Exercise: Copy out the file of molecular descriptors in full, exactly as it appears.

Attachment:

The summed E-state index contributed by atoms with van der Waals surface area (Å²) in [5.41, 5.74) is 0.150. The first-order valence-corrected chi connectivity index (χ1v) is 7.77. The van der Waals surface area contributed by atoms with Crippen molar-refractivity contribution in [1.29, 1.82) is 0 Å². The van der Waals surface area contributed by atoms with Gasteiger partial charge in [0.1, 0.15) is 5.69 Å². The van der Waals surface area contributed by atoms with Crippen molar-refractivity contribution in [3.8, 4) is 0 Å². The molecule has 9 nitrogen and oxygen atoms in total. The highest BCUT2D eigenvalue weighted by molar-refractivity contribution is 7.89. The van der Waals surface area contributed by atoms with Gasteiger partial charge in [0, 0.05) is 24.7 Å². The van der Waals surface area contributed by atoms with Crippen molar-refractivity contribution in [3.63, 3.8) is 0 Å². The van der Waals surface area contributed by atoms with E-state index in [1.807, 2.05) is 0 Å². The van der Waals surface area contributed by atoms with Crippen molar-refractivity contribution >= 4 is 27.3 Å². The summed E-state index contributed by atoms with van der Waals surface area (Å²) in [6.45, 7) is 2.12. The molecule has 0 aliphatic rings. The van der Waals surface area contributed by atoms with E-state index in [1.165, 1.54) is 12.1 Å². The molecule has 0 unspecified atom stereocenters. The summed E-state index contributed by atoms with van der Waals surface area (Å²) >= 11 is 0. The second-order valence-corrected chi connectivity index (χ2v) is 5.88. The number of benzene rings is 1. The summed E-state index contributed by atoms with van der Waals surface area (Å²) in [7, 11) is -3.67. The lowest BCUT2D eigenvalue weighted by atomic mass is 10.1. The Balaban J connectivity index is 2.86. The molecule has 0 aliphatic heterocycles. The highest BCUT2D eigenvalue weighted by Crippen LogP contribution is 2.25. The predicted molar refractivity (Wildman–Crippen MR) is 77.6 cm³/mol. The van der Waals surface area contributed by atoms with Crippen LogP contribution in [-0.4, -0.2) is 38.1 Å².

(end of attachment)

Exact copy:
The summed E-state index contributed by atoms with van der Waals surface area (Å²) in [5.41, 5.74) is 0.150. The first-order valence-corrected chi connectivity index (χ1v) is 7.77. The van der Waals surface area contributed by atoms with Crippen molar-refractivity contribution in [1.29, 1.82) is 0 Å². The van der Waals surface area contributed by atoms with Gasteiger partial charge in [0.1, 0.15) is 5.69 Å². The van der Waals surface area contributed by atoms with Crippen molar-refractivity contribution in [3.8, 4) is 0 Å². The molecule has 9 nitrogen and oxygen atoms in total. The highest BCUT2D eigenvalue weighted by molar-refractivity contribution is 7.89. The van der Waals surface area contributed by atoms with Gasteiger partial charge in [0, 0.05) is 24.7 Å². The van der Waals surface area contributed by atoms with Crippen molar-refractivity contribution in [3.63, 3.8) is 0 Å². The van der Waals surface area contributed by atoms with E-state index in [1.807, 2.05) is 0 Å². The van der Waals surface area contributed by atoms with Crippen molar-refractivity contribution >= 4 is 27.3 Å². The summed E-state index contributed by atoms with van der Waals surface area (Å²) in [6.45, 7) is 2.12. The molecule has 0 aliphatic rings. The van der Waals surface area contributed by atoms with E-state index in [1.165, 1.54) is 12.1 Å². The molecule has 0 unspecified atom stereocenters. The summed E-state index contributed by atoms with van der Waals surface area (Å²) >= 11 is 0. The second-order valence-corrected chi connectivity index (χ2v) is 5.88. The number of benzene rings is 1. The summed E-state index contributed by atoms with van der Waals surface area (Å²) in [7, 11) is -3.67. The lowest BCUT2D eigenvalue weighted by atomic mass is 10.1. The Balaban J connectivity index is 2.86. The molecule has 0 aliphatic heterocycles. The highest BCUT2D eigenvalue weighted by Crippen LogP contribution is 2.25. The predicted molar refractivity (Wildman–Crippen MR) is 77.6 cm³/mol. The van der Waals surface area contributed by atoms with Crippen LogP contribution in [-0.4, -0.2) is 38.1 Å².